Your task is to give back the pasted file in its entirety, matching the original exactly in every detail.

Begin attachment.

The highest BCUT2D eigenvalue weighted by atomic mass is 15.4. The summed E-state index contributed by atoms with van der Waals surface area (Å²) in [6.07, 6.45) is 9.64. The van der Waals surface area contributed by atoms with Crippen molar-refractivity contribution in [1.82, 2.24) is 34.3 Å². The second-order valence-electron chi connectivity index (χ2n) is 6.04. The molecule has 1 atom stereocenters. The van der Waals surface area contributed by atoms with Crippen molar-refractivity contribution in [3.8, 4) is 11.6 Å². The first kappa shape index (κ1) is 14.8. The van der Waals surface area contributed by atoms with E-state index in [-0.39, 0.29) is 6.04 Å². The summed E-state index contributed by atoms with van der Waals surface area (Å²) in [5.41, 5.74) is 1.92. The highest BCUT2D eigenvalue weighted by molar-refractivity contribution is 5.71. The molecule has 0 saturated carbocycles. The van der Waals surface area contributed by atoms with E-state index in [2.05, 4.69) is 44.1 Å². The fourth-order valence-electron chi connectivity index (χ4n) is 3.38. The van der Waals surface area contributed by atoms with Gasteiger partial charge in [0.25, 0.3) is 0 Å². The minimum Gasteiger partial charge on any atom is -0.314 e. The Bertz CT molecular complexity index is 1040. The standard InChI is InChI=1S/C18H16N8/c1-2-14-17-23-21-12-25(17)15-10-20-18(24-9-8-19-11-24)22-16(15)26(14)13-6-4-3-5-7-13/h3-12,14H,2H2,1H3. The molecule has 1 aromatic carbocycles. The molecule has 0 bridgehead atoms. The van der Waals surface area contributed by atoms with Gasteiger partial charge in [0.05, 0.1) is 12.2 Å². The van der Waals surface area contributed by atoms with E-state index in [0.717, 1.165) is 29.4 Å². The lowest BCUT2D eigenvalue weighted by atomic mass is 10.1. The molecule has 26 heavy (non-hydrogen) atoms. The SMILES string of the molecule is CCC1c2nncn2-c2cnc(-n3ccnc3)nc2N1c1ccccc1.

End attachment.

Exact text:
The highest BCUT2D eigenvalue weighted by atomic mass is 15.4. The summed E-state index contributed by atoms with van der Waals surface area (Å²) in [6.07, 6.45) is 9.64. The van der Waals surface area contributed by atoms with Crippen molar-refractivity contribution in [1.82, 2.24) is 34.3 Å². The second-order valence-electron chi connectivity index (χ2n) is 6.04. The molecule has 1 atom stereocenters. The van der Waals surface area contributed by atoms with Crippen molar-refractivity contribution in [3.8, 4) is 11.6 Å². The first kappa shape index (κ1) is 14.8. The van der Waals surface area contributed by atoms with E-state index in [-0.39, 0.29) is 6.04 Å². The summed E-state index contributed by atoms with van der Waals surface area (Å²) in [5.41, 5.74) is 1.92. The highest BCUT2D eigenvalue weighted by molar-refractivity contribution is 5.71. The molecule has 0 saturated carbocycles. The van der Waals surface area contributed by atoms with E-state index in [2.05, 4.69) is 44.1 Å². The fourth-order valence-electron chi connectivity index (χ4n) is 3.38. The van der Waals surface area contributed by atoms with Gasteiger partial charge in [0.25, 0.3) is 0 Å². The minimum Gasteiger partial charge on any atom is -0.314 e. The Bertz CT molecular complexity index is 1040. The standard InChI is InChI=1S/C18H16N8/c1-2-14-17-23-21-12-25(17)15-10-20-18(24-9-8-19-11-24)22-16(15)26(14)13-6-4-3-5-7-13/h3-12,14H,2H2,1H3. The molecule has 1 aromatic carbocycles. The molecule has 0 bridgehead atoms. The van der Waals surface area contributed by atoms with Gasteiger partial charge in [0.05, 0.1) is 12.2 Å². The van der Waals surface area contributed by atoms with E-state index in [0.717, 1.165) is 29.4 Å². The lowest BCUT2D eigenvalue weighted by atomic mass is 10.1. The molecule has 26 heavy (non-hydrogen) atoms. The SMILES string of the molecule is CCC1c2nncn2-c2cnc(-n3ccnc3)nc2N1c1ccccc1.